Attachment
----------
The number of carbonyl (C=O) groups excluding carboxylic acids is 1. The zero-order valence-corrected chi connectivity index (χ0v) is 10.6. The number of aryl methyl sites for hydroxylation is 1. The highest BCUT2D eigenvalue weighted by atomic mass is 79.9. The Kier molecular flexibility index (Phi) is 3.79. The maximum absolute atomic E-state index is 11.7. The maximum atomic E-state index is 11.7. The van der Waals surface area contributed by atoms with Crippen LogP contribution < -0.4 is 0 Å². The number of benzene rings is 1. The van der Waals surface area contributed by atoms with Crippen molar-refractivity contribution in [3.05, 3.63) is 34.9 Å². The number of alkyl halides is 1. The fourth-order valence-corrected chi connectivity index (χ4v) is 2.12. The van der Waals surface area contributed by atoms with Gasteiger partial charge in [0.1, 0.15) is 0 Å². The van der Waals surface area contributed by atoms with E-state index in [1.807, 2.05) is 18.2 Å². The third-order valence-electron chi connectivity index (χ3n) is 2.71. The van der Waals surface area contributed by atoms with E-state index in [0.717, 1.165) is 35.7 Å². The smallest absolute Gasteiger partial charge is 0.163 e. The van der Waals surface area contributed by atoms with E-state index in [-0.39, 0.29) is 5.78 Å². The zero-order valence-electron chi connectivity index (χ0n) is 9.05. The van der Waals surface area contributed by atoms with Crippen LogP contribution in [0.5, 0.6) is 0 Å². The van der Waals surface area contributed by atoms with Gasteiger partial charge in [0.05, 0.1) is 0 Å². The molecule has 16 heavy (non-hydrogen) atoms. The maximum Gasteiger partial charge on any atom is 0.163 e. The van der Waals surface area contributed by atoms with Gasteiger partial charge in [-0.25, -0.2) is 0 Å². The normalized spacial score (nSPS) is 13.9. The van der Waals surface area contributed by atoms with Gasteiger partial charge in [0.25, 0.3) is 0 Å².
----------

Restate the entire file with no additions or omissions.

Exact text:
The number of carbonyl (C=O) groups excluding carboxylic acids is 1. The zero-order valence-corrected chi connectivity index (χ0v) is 10.6. The number of aryl methyl sites for hydroxylation is 1. The highest BCUT2D eigenvalue weighted by atomic mass is 79.9. The Kier molecular flexibility index (Phi) is 3.79. The maximum absolute atomic E-state index is 11.7. The maximum atomic E-state index is 11.7. The van der Waals surface area contributed by atoms with Crippen LogP contribution < -0.4 is 0 Å². The number of benzene rings is 1. The van der Waals surface area contributed by atoms with Crippen molar-refractivity contribution in [3.05, 3.63) is 34.9 Å². The number of alkyl halides is 1. The fourth-order valence-corrected chi connectivity index (χ4v) is 2.12. The van der Waals surface area contributed by atoms with Gasteiger partial charge in [0.1, 0.15) is 0 Å². The van der Waals surface area contributed by atoms with E-state index in [1.807, 2.05) is 18.2 Å². The third-order valence-electron chi connectivity index (χ3n) is 2.71. The van der Waals surface area contributed by atoms with E-state index in [0.717, 1.165) is 35.7 Å². The smallest absolute Gasteiger partial charge is 0.163 e. The van der Waals surface area contributed by atoms with E-state index in [-0.39, 0.29) is 5.78 Å². The zero-order valence-electron chi connectivity index (χ0n) is 9.05. The van der Waals surface area contributed by atoms with Crippen LogP contribution in [0.5, 0.6) is 0 Å². The van der Waals surface area contributed by atoms with Gasteiger partial charge in [0.05, 0.1) is 0 Å². The molecule has 16 heavy (non-hydrogen) atoms. The maximum Gasteiger partial charge on any atom is 0.163 e. The van der Waals surface area contributed by atoms with Gasteiger partial charge in [-0.25, -0.2) is 0 Å². The normalized spacial score (nSPS) is 13.9. The van der Waals surface area contributed by atoms with Gasteiger partial charge in [0.25, 0.3) is 0 Å².